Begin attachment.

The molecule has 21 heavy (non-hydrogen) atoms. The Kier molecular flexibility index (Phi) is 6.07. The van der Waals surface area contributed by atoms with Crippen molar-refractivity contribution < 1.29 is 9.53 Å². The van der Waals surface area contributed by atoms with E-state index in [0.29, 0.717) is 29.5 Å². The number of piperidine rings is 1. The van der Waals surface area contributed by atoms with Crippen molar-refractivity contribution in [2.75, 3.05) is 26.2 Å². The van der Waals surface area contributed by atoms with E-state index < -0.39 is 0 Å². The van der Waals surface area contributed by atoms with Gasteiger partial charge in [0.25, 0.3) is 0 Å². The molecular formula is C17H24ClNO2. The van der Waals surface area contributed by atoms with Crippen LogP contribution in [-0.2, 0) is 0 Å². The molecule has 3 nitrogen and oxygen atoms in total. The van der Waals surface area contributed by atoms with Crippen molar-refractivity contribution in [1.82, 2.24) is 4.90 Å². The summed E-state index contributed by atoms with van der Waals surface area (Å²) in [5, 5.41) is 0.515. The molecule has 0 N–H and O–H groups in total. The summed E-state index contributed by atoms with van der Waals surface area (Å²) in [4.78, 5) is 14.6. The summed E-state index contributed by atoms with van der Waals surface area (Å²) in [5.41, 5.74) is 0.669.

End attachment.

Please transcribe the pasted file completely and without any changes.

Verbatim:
The molecule has 21 heavy (non-hydrogen) atoms. The Kier molecular flexibility index (Phi) is 6.07. The van der Waals surface area contributed by atoms with Crippen molar-refractivity contribution < 1.29 is 9.53 Å². The van der Waals surface area contributed by atoms with E-state index in [0.29, 0.717) is 29.5 Å². The number of piperidine rings is 1. The van der Waals surface area contributed by atoms with Crippen molar-refractivity contribution in [2.75, 3.05) is 26.2 Å². The van der Waals surface area contributed by atoms with E-state index < -0.39 is 0 Å². The van der Waals surface area contributed by atoms with Gasteiger partial charge in [0.25, 0.3) is 0 Å². The molecular formula is C17H24ClNO2. The van der Waals surface area contributed by atoms with Crippen LogP contribution in [-0.2, 0) is 0 Å². The molecule has 3 nitrogen and oxygen atoms in total. The van der Waals surface area contributed by atoms with Crippen molar-refractivity contribution in [1.82, 2.24) is 4.90 Å². The summed E-state index contributed by atoms with van der Waals surface area (Å²) in [5, 5.41) is 0.515. The molecule has 0 N–H and O–H groups in total. The summed E-state index contributed by atoms with van der Waals surface area (Å²) in [4.78, 5) is 14.6. The summed E-state index contributed by atoms with van der Waals surface area (Å²) in [5.41, 5.74) is 0.669.